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Robert Underwood Johnson, Clarence Clough Buell, Battles and Leaders of the Civil War. Volume 3. 100 0 Browse Search
Ulysses S. Grant, Personal Memoirs of U. S. Grant 90 0 Browse Search
Admiral David D. Porter, The Naval History of the Civil War. 86 0 Browse Search
Rebellion Record: a Diary of American Events: Documents and Narratives, Volume 7. (ed. Frank Moore) 80 0 Browse Search
Rebellion Record: a Diary of American Events: Documents and Narratives, Volume 10. (ed. Frank Moore) 58 0 Browse Search
Rebellion Record: a Diary of American Events: Documents and Narratives, Volume 6. (ed. Frank Moore) 53 5 Browse Search
The Photographic History of The Civil War: in ten volumes, Thousands of Scenes Photographed 1861-65, with Text by many Special Authorities, Volume 2: Two Years of Grim War. (ed. Francis Trevelyan Miller) 49 1 Browse Search
General Joseph E. Johnston, Narrative of Military Operations During the Civil War 44 0 Browse Search
Horace Greeley, The American Conflict: A History of the Great Rebellion in the United States of America, 1860-65: its Causes, Incidents, and Results: Intended to exhibit especially its moral and political phases with the drift and progress of American opinion respecting human slavery from 1776 to the close of the War for the Union. Volume II. 32 2 Browse Search
Benson J. Lossing, Pictorial Field Book of the Civil War. Volume 2. 32 0 Browse Search
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Browsing named entities in Rebellion Record: a Diary of American Events: Poetry and Incidents., Volume 7. (ed. Frank Moore). You can also browse the collection for Grand Gulf (Mississippi, United States) or search for Grand Gulf (Mississippi, United States) in all documents.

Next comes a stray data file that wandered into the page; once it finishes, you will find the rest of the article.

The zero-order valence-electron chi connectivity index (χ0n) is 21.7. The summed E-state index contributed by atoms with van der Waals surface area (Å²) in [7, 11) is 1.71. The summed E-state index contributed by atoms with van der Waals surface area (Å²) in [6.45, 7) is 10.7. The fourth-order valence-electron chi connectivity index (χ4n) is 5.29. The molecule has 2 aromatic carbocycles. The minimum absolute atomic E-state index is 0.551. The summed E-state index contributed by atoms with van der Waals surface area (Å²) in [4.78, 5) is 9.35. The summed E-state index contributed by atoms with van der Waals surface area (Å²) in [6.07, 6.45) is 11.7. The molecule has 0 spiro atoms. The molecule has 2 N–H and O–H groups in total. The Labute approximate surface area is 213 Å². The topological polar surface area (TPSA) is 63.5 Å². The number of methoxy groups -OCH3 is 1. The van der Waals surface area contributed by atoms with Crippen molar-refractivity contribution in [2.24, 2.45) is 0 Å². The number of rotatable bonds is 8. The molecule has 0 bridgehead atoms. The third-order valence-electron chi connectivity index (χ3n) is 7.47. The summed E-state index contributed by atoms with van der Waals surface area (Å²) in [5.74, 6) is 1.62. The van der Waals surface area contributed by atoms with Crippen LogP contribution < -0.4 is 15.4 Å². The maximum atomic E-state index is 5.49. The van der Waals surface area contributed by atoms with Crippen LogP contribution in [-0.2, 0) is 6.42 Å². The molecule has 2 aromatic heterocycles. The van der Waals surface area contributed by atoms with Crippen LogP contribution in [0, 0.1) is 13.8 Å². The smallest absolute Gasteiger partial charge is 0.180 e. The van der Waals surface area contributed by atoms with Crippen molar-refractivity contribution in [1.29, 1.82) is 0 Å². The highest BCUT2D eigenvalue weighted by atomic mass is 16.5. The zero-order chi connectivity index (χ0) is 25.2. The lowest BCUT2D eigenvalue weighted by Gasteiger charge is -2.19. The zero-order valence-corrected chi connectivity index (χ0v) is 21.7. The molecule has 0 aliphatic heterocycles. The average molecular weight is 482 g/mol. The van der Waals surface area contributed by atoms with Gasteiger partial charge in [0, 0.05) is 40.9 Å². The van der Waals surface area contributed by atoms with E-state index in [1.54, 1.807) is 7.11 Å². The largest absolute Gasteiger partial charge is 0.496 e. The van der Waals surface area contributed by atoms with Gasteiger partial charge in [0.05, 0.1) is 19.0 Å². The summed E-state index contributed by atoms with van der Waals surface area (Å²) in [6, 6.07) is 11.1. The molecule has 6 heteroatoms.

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aylight, from the open window of his room at the hotel, he heard a conversation between a rebel officer and a citizen, to the effect that about ten thousand rebels were concentrating at Port Gibson for the purpose of capturing trains going from Grand Gulf to Grant's army. A large commissary train, to leave the following day, of which they had heard through spies, was a particular object in view. Roused by this information, he got up, and guided by further information given by negroes who were preparing to flee themselves, he went through back gardens unobserved and reached the brush. He crossed Bayou Pierre on a log, and at last reached Grand Gulf, eight miles distant. He was completely exhausted, and fainted on arriving there. He gave information of the designs of the rebels and it was forwarded to General Grant, thereby saving, probably, a most valuable train from the hands of the enemy. Major Kiernan has been warmly recommended by high officials of the army of the Tennessee a
but we struck a different road from the one we came on, and reached our boats in safety, having encountered but one of the enemy's pickets, who was mounted, and quickly fled on our firing at him. We got back to the Richmond at noon, having thus in twenty-four hours accomplished an object full of importance and danger, and one which Yankee pluck and perseverance alone could accomplish. The Admiral is well, and has seen considerable service since passing the port. He reports heavy batteries erected at Grand Gulf, which fired on him in going up and coming down. There are batteries also at Warrenton, just below Vicksburgh. The ram Switzerland is with him. He is now blockading the mouth of Red River, down which a large amount of the enemy's supplies come. He reports that the rebels have only four days provisions at Port Hudson, and is of opinion that there are not more than fifteen thousand troops there, and that if invested it must fall in a week's time at most.--New Orleans Era.